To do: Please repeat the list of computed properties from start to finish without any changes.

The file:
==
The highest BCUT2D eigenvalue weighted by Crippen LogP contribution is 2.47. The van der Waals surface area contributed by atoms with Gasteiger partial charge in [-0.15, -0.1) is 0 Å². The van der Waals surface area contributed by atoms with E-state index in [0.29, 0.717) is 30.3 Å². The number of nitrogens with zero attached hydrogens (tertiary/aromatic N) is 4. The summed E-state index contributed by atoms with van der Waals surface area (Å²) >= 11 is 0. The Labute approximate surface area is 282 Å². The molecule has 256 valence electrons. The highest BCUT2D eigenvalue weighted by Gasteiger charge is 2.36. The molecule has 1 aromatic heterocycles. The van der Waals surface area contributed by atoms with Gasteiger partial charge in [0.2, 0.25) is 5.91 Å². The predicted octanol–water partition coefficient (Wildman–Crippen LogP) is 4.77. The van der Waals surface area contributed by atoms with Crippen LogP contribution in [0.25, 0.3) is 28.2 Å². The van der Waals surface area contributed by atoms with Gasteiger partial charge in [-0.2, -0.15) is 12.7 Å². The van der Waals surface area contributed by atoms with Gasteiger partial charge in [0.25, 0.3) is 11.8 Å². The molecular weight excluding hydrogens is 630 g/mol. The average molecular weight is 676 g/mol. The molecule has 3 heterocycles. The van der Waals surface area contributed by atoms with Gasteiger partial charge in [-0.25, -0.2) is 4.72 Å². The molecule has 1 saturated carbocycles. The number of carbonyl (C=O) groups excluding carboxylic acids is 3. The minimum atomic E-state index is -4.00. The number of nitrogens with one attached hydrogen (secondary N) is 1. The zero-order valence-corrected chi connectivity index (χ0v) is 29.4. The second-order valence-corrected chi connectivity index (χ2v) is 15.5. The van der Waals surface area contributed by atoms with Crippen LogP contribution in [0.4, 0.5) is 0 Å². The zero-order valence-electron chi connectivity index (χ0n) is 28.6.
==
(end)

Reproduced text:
The highest BCUT2D eigenvalue weighted by Crippen LogP contribution is 2.47. The van der Waals surface area contributed by atoms with Gasteiger partial charge in [-0.15, -0.1) is 0 Å². The van der Waals surface area contributed by atoms with E-state index in [0.29, 0.717) is 30.3 Å². The number of nitrogens with zero attached hydrogens (tertiary/aromatic N) is 4. The summed E-state index contributed by atoms with van der Waals surface area (Å²) >= 11 is 0. The Labute approximate surface area is 282 Å². The molecule has 256 valence electrons. The highest BCUT2D eigenvalue weighted by Gasteiger charge is 2.36. The molecule has 1 aromatic heterocycles. The van der Waals surface area contributed by atoms with Gasteiger partial charge in [0.2, 0.25) is 5.91 Å². The predicted octanol–water partition coefficient (Wildman–Crippen LogP) is 4.77. The van der Waals surface area contributed by atoms with Crippen LogP contribution in [0.25, 0.3) is 28.2 Å². The van der Waals surface area contributed by atoms with Gasteiger partial charge in [-0.2, -0.15) is 12.7 Å². The van der Waals surface area contributed by atoms with Gasteiger partial charge in [0.25, 0.3) is 11.8 Å². The molecular weight excluding hydrogens is 630 g/mol. The average molecular weight is 676 g/mol. The molecule has 3 heterocycles. The van der Waals surface area contributed by atoms with Gasteiger partial charge in [-0.25, -0.2) is 4.72 Å². The molecule has 1 saturated carbocycles. The number of carbonyl (C=O) groups excluding carboxylic acids is 3. The minimum atomic E-state index is -4.00. The number of nitrogens with one attached hydrogen (secondary N) is 1. The zero-order valence-corrected chi connectivity index (χ0v) is 29.4. The second-order valence-corrected chi connectivity index (χ2v) is 15.5. The van der Waals surface area contributed by atoms with Crippen LogP contribution in [0.4, 0.5) is 0 Å². The zero-order valence-electron chi connectivity index (χ0n) is 28.6.